# Calculate how long a ball will be in the air after being thrown

So I'm doing some online homework, and have done this specific problem 3 different times and gotten the same answer, but the answer I get seems to be wrong? The problem is as follows:

(a) With what speed must a ball be thrown vertically from ground level to rise to a maximum height of 46 m? (b) How long will it be in the air?

Now part a I solved, and got 31 m/s (which is correct)

Using that result for part b, I did the following:

(b) \begin{align} t & = \frac{v-v_{0}}{a} \\ & = \frac{0-31}{-9.8} \\ & = 3.16326530... \\ \text{total travel time} \ & = (3.16326530...) \cdot 2 \\ & = 6.3 s \end{align}

Apparently this answer is incorrect? I'm not sure why though...

• Are you sure part a) is 31 m/s? When I plug in I get 30.03 m/s. Jan 24 '15 at 18:05
• @MichaelM. Well I probably rounded something in the intermediate step that I shouldn't have - I'll try using the actual number and see what I get (strangely enough, the computer accepted 31 m/s) Jan 24 '15 at 18:12
• Shouldn't this be better suited to Physics Stack Exchange?
– AvZ
Jan 24 '15 at 18:22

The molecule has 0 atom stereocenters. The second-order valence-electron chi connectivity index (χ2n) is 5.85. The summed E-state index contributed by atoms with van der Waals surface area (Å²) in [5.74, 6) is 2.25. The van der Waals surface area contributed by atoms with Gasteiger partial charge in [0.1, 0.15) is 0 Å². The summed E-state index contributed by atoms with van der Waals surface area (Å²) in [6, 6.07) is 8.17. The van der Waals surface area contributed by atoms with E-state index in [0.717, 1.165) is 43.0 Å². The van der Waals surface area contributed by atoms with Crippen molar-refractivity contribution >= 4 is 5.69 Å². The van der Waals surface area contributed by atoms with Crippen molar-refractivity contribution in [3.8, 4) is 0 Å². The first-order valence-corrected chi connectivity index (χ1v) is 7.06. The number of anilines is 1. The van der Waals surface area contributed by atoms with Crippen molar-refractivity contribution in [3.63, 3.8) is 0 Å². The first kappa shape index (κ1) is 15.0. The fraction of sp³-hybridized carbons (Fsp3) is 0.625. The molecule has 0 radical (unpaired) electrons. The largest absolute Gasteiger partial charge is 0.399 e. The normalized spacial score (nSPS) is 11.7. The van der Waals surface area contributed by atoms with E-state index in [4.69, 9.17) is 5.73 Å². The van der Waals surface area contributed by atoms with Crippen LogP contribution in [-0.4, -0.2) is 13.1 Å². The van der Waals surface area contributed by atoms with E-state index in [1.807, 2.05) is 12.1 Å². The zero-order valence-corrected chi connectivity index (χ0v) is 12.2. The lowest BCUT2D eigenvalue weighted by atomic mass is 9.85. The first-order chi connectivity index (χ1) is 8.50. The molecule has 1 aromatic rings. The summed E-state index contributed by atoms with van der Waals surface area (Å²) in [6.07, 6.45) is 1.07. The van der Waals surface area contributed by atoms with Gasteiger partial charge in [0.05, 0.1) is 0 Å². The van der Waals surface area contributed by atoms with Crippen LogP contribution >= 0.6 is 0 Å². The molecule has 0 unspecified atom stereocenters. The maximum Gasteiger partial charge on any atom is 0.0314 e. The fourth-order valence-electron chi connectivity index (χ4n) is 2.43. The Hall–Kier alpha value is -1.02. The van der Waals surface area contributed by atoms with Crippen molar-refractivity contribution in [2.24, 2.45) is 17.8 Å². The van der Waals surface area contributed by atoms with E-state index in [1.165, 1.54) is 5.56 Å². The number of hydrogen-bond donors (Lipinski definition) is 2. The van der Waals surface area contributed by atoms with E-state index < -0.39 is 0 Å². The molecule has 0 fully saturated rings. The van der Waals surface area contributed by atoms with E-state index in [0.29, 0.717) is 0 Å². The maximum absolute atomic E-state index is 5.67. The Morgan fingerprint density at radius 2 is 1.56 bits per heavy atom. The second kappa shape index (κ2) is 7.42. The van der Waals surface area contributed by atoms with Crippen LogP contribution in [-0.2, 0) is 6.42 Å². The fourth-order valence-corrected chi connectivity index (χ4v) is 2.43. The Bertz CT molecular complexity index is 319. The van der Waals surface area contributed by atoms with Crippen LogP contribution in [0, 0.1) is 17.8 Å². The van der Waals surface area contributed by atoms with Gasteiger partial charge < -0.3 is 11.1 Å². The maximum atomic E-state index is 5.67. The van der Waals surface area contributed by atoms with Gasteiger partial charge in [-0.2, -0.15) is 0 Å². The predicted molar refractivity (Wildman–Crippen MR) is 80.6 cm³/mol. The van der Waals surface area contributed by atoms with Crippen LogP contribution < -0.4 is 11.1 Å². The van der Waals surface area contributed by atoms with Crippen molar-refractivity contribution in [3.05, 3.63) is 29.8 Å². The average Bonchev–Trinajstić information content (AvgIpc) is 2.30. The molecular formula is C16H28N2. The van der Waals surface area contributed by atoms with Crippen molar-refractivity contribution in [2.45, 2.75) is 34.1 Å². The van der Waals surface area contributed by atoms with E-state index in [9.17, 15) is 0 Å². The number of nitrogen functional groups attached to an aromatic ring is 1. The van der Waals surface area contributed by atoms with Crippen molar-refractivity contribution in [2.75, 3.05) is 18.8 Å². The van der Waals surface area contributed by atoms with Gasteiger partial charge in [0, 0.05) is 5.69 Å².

• @AvZ they will close the question if it is asked at PSE. They adopted some rules that are not very friendly with people with doubts about specific problems or homework exercises. Jan 24 '15 at 18:33
• Well, OP, the formula for time of flight is $\sqrt{\frac{2H}{g}}$. So the answer here will be $\sqrt{\frac{2\times 46}{9.8}}=3.06\ldots$
– AvZ
Jan 24 '15 at 18:39

$$46\text{m}=v_0t-(5\text{m/s}^2)t^2\tag{1}$$ $$0\text{m/s}=v_0-(10\text{m/s}^2)t \tag{2}$$ from the equations of motion.
Now from $(2)$ we get $$v_0=(10\text{m/s}^2)t.$$ Then $$46\text{m}=(10\text{m/s}^2)t^2-(5\text{m/s}^2)t^2=(5\text{m/s}^2)t^2\Longrightarrow t=+\sqrt{\frac{46}{5}}\text{s}\approx 3\text{s}.$$ Therefore $v_0\approx 30\text{m/s}$.
I used $g=-10$m/s$^2$
The time in the air is twice the one I found solving for $t$ where the height is maximum.